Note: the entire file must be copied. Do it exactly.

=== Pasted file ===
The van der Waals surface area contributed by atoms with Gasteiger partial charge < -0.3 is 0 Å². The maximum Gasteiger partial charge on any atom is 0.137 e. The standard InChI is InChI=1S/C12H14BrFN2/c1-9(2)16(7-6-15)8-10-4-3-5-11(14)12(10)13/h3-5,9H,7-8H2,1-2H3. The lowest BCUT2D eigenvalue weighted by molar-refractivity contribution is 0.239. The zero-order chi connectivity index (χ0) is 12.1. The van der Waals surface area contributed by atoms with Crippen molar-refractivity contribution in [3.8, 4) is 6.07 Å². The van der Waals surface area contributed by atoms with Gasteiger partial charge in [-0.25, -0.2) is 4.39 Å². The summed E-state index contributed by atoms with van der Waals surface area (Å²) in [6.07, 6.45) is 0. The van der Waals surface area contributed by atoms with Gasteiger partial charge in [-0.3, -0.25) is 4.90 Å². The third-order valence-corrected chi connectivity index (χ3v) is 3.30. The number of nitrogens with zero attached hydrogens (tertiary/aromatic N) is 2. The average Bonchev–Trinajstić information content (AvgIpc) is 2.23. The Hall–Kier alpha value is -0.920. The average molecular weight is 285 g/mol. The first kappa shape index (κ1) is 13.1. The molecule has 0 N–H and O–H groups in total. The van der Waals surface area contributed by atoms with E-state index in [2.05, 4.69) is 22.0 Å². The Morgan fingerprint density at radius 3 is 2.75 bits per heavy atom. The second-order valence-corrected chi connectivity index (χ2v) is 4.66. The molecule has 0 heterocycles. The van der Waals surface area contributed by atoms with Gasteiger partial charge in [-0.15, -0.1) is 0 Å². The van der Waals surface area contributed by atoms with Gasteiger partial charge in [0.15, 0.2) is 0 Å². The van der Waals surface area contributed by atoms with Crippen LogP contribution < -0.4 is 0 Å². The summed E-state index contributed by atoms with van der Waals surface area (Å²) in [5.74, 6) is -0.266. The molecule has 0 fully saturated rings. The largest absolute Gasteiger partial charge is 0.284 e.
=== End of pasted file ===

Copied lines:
The van der Waals surface area contributed by atoms with Gasteiger partial charge < -0.3 is 0 Å². The maximum Gasteiger partial charge on any atom is 0.137 e. The standard InChI is InChI=1S/C12H14BrFN2/c1-9(2)16(7-6-15)8-10-4-3-5-11(14)12(10)13/h3-5,9H,7-8H2,1-2H3. The lowest BCUT2D eigenvalue weighted by molar-refractivity contribution is 0.239. The zero-order chi connectivity index (χ0) is 12.1. The van der Waals surface area contributed by atoms with Crippen molar-refractivity contribution in [3.8, 4) is 6.07 Å². The van der Waals surface area contributed by atoms with Gasteiger partial charge in [-0.25, -0.2) is 4.39 Å². The summed E-state index contributed by atoms with van der Waals surface area (Å²) in [6.07, 6.45) is 0. The van der Waals surface area contributed by atoms with Gasteiger partial charge in [-0.3, -0.25) is 4.90 Å². The third-order valence-corrected chi connectivity index (χ3v) is 3.30. The number of nitrogens with zero attached hydrogens (tertiary/aromatic N) is 2. The average Bonchev–Trinajstić information content (AvgIpc) is 2.23. The Hall–Kier alpha value is -0.920. The average molecular weight is 285 g/mol. The first kappa shape index (κ1) is 13.1. The molecule has 0 N–H and O–H groups in total. The van der Waals surface area contributed by atoms with E-state index in [2.05, 4.69) is 22.0 Å². The Morgan fingerprint density at radius 3 is 2.75 bits per heavy atom. The second-order valence-corrected chi connectivity index (χ2v) is 4.66. The molecule has 0 heterocycles. The van der Waals surface area contributed by atoms with Gasteiger partial charge in [-0.15, -0.1) is 0 Å². The van der Waals surface area contributed by atoms with Gasteiger partial charge in [0.15, 0.2) is 0 Å². The van der Waals surface area contributed by atoms with Crippen LogP contribution < -0.4 is 0 Å². The summed E-state index contributed by atoms with van der Waals surface area (Å²) in [5.74, 6) is -0.266. The molecule has 0 fully saturated rings. The largest absolute Gasteiger partial charge is 0.284 e.